The king: "Then I will give thee property to manage, and estates for thy amusement."
He replied, "For that I have no desire."
The king: "Then I will give thee money, that thou mayest travel in other countries."
Then said the king, "It is difficult for me to seek farther, for I have proposed everything that occurs to me. There is but one thing else; and that is but little compared to what I have offered thee. Come to me every day after the tables are removed, and, if I am not sitting upon important business, I shall talk with thee about the girl in every way that I can think of; and I shall do so at leisure. It sometimes happens that sorrow is lightened by being brought out openly; and thou shalt never go away without some gift."
He replied, "This I will do, sire, and return thanks for this inquiry."
And now they did so constantly; and when the king was not occupied with weightier affairs he talked with him, and his sorrow by degrees wore away, and he was again in good spirits.
King Sigurd was a stout and strong man, with brown hair; of a manly appearance, but not handsome; well grown; of little speech, and often not friendly, but good to his friends, and faithful; not very eloquent, but moral and polite. King Sigurd was self- willed, and severe in his revenge; strict in observing the law; was generous; and withal an able, powerful king. His brother Olaf was a tall, thin man; handsome in countenance; lively, modest, and popular. When all these brothers, Eystein, Sigurd and Olaf were kings of Norway, they did away with many burthens which the Danes had laid upon the people in the time that Svein Alfifason ruled Norway; and on this account they were much beloved, both by the people and the great men of the country.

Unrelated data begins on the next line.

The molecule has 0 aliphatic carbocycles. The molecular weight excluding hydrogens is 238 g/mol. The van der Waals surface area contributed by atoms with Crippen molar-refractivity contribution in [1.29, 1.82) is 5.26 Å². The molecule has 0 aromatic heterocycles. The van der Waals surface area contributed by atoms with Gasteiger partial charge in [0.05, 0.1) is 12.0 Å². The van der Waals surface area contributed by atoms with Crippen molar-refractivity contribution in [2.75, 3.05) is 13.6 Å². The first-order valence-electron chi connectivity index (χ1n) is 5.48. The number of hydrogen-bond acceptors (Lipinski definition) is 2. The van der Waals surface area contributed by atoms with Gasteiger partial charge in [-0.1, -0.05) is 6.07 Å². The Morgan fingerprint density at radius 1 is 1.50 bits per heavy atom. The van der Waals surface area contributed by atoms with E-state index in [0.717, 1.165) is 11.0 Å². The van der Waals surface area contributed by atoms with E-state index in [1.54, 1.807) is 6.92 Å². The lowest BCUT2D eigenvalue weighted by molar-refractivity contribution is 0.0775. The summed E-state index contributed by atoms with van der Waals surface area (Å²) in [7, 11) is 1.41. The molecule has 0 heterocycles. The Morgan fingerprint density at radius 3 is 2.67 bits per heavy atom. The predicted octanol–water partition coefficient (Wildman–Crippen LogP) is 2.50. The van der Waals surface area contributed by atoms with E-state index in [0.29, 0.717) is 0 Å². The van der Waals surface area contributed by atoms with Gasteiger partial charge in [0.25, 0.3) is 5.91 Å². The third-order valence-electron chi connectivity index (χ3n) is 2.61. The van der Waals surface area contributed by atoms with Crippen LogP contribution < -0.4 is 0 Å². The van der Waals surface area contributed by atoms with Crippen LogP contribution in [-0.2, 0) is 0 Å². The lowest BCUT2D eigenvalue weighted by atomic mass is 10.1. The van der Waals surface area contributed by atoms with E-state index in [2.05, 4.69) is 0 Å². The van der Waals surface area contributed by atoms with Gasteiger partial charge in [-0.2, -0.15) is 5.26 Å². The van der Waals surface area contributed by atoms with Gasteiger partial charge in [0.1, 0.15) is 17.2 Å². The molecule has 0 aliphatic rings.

Once King Sigurd fell into low spirits, so that few could get him to converse, and he sat but a short time at the drinking table. This was heavy on his counsellors, friends, and court; and they begged King Eystein to consider how they could discover the cause why the people who came to the king could get no reply to what they laid before him. King Eystein answered them, that it was difficult to speak with the king about this; but at last, on the entreaty of many, he promised to do it. Once, when they were both together, King Eystein brought the matter before his brother, and asked the cause of his melancholy. "It is a great grief, sire, to many to see thee so melancholy; and we would like to know what has occasioned it, or if perchance thou hast heard any news of great weight?"